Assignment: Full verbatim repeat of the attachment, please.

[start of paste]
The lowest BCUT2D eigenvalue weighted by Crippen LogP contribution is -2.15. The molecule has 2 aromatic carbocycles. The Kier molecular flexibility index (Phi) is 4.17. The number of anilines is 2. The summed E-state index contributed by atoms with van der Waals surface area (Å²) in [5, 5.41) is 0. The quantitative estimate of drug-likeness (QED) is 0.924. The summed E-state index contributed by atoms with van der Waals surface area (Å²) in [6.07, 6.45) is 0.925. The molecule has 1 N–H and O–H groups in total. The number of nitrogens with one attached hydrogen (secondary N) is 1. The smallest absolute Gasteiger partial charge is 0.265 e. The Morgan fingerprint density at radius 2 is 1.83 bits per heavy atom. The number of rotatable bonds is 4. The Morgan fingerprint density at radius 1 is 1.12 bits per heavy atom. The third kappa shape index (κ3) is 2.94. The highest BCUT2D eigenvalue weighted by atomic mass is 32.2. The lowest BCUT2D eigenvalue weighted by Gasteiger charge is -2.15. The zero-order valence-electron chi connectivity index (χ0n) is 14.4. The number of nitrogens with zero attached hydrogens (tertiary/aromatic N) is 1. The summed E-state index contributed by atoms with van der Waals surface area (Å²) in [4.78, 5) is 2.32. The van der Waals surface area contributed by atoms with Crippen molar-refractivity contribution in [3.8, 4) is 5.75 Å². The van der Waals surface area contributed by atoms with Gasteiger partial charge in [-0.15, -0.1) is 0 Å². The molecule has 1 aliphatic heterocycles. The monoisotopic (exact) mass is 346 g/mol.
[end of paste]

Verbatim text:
The lowest BCUT2D eigenvalue weighted by Crippen LogP contribution is -2.15. The molecule has 2 aromatic carbocycles. The Kier molecular flexibility index (Phi) is 4.17. The number of anilines is 2. The summed E-state index contributed by atoms with van der Waals surface area (Å²) in [5, 5.41) is 0. The quantitative estimate of drug-likeness (QED) is 0.924. The summed E-state index contributed by atoms with van der Waals surface area (Å²) in [6.07, 6.45) is 0.925. The molecule has 1 N–H and O–H groups in total. The number of nitrogens with one attached hydrogen (secondary N) is 1. The smallest absolute Gasteiger partial charge is 0.265 e. The Morgan fingerprint density at radius 2 is 1.83 bits per heavy atom. The number of rotatable bonds is 4. The Morgan fingerprint density at radius 1 is 1.12 bits per heavy atom. The third kappa shape index (κ3) is 2.94. The highest BCUT2D eigenvalue weighted by atomic mass is 32.2. The lowest BCUT2D eigenvalue weighted by Gasteiger charge is -2.15. The zero-order valence-electron chi connectivity index (χ0n) is 14.4. The number of nitrogens with zero attached hydrogens (tertiary/aromatic N) is 1. The summed E-state index contributed by atoms with van der Waals surface area (Å²) in [4.78, 5) is 2.32. The van der Waals surface area contributed by atoms with Crippen molar-refractivity contribution in [3.8, 4) is 5.75 Å². The van der Waals surface area contributed by atoms with Gasteiger partial charge in [-0.15, -0.1) is 0 Å². The molecule has 1 aliphatic heterocycles. The monoisotopic (exact) mass is 346 g/mol.